A&S Magazine November-December 2021

HOT OFF THE PRESS: Holiday Shopping Guide

A sampling of notable 2021 books by A&S faculty and alums, for giving and getting

By: Lorenzo Perez

HOT OFF THE PRESS: Holiday Shopping Guide

From critically acclaimed poetry collections and popular novels to deep, thought-provoking dives into history and contemporary events, professors and graduates from the College and Graduate School of Arts & Sciences published dozens of books this year that appeal to broad audiences across a range of topics. For those still finalizing their holiday shopping, here are some of the A&S-authored books released this year:

The Last Thing He Told Me: The fifth book by Dave has lived on The New York Times’ bestseller list since May and was selected by Reese Witherspoon for her book club. An adaption of the novel, about a woman whose husband of one year goes missing, leaving only a note telling her to protect his 16-year-old daughter, is scheduled for production by Apple TV.



Playlist for the Apocalypse: The first volume of new poems in 12 years from the former U.S. Poet Laureate earned a rave review from The New York Times, which called Dove’s new poems about life in what she calls this “shining, blistered republic” among her best.




Prairie Season: Through photographic portraits and video stills, Wylie chronicles a single season of a remote Colorado school’s six-man football team, offering “intimate glimpses of the camaraderie, communal rituals, and drama of the sport, set against immensities of sky and horizon.”




American Republics: A Continental History of the United States, 1783-1850: A Publishers Weekly “Most Anticipated Book of Spring,” the latest book from two-time winner of the Pulitzer Prize for history Alan Taylor continues his survey of the tumultuous early years of the United States, closing a trilogy with two earlier books.



Me (Moth): This debut young adult novel-in-verse about a teen girl grieving the deaths of her family, and a teen boy who crosses her path, was a finalist for the 2021 National Book Award for Young People’s Literature.




The Gambler Wife: A True Story of Love, Risk, and the Woman Who Saved Dostoyevsky: Kaufman examines the life of Fyodor Dostoyevsky’s second wife, Anna Dostoyevskaya, who lived at the mercy of the Russian novelist’s gambling addiction that drove them near financial ruin before emerging as his principal publisher and the first solo woman publisher in Russia.



The Road Less Traveled: Praised in a Foreign Affairs review as “fine and lucid scholarship,” the latest book by Zelikow examines the lost opportunity for U.S. President Woodrow Wilson to mediate a peace deal in 1916 or 1917 to end World War I before the United States was drawn into the fray.



Going There: This memoir covers Couric’s journey from high school cheerleader to the anchor chair at the “CBS Evening News” and her role as a leading voice for cancer research. Recognized by The Washington Post on its “10 books to read in October” list, the book recounts Couric’s career in broadcast journalism, the sexism she faced, and the mistakes she made along the way.



1. Farm Fresh Broadband: The Politics of Rural Connectivity [MIT Press], by Christopher Ali (Associate Professor of Media Studies).
2. Going There [Little, Brown & Co.], by Katie Couric (A&S alumna).
3. The Last Thing He Told Me [Simon & Schuster], by Laura Dave (MFA–Creative Writing).
4. Playlist for the Apocalypse [W.W. Norton], by Rita Dove (Henry Hoynes Professor of Creative Writing).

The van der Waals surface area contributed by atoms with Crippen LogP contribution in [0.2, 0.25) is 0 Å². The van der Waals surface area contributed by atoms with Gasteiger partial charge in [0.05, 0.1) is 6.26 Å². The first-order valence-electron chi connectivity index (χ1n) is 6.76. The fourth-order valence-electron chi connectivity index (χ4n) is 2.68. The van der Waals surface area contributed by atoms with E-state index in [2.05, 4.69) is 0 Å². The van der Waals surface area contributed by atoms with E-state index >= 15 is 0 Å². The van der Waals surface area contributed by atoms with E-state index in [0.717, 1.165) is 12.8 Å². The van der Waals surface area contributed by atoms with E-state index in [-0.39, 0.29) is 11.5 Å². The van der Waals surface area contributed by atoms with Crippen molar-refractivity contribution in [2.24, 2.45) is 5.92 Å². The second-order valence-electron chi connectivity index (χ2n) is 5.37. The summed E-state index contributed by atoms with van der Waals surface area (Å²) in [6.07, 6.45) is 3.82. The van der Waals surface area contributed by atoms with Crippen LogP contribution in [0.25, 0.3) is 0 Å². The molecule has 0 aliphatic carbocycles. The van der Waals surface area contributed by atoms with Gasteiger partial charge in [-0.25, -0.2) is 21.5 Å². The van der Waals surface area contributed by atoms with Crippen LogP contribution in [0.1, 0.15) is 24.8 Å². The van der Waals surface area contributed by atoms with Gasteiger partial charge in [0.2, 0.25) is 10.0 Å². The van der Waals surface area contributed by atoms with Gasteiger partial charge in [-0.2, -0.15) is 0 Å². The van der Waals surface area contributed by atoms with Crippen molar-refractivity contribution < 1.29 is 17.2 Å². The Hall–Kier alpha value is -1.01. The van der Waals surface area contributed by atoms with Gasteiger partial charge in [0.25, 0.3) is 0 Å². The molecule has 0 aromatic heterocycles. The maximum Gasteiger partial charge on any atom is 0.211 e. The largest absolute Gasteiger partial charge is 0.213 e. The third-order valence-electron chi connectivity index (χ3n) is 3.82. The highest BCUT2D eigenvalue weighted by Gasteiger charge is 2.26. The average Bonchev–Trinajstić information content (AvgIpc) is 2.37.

5. Song of Ourselves: Walt Whitman and the Fight for Democracy [Harvard University Press], by Mark Edmundson (University Professor of English).
6. Unfree Markets: Slaves’ Economy Rise of Capitalism [The History Press], by Justene Hill Edwards (Assistant Professor of History).
7. The Guise of Exceptionalism: Unmasking the National Narratives of Haiti and the United States [Rutgers University Press], by Robert Fatton (Julia A. Cooper Professor of Government and Foreign Affairs).
8. The Aesthetics of Solidarity: Our Lady of Guadalupe and American Democracy [Georgetown University Press], by Nichole Flores (Assistant Professor of Religious Studies).
9. Ends of War: The Unfinished Fight of Lee’s Army After Appomattox [University of North Carolina Press] by Caroline Janney (John L. Nau III Professor in History of American Civil War/Director, John L. Nau III Center for Civil War History).
10. The Gambler Wife: A True Story of Love, Risk, and the Woman Who Saved Dostoyevsky [Riverhead], by Andrew D. Kaufman (Lecturer in Slavic Languages and Literatures).
11. News Hole: The Demise of Local Journalism & Political Engagement [Cambridge University Press], by Jennifer Lawless (Commonwealth Professor of Politics).
12. Me (Moth) [Macmillan], by Amber McBride (MFA-Creative Writing).
13. A Return to Normalcy?: The 2020 Election That (Almost) Broke America [Rowman & Littlefield], edited by Larry Sabato (Robert Kent Gooch Professor of Politics, Director of UVA’s Center for Politics).
14. Madrigalia: New & Selected Poems [Karen & Michael Braziller/Persea], by Lisa Russ Spaar (Professor of Creative Writing).
15.  American Republics: A Continental History of the United States, 1783-1850 [W.W. Norton & Co.], by Alan Taylor (Thomas Jefferson Foundation Professor of History).
16. Prairie Season [Flood Editions], by William Wylie (Commonwealth Professor of Art, Director of Studio Art).
17. The Road Less Traveled: The Secret Battle to End the Great War, 1916-1917 [Public Affairs], by Philip Zelikow (White Burkett Miller Professor of History, Miller Center).

Many of these books can be ordered here from the UVA Bookstore. To place an order by phone, please call 434-924-1073. Have a question? Email [email protected] and include "General Books Department" in the subject line.

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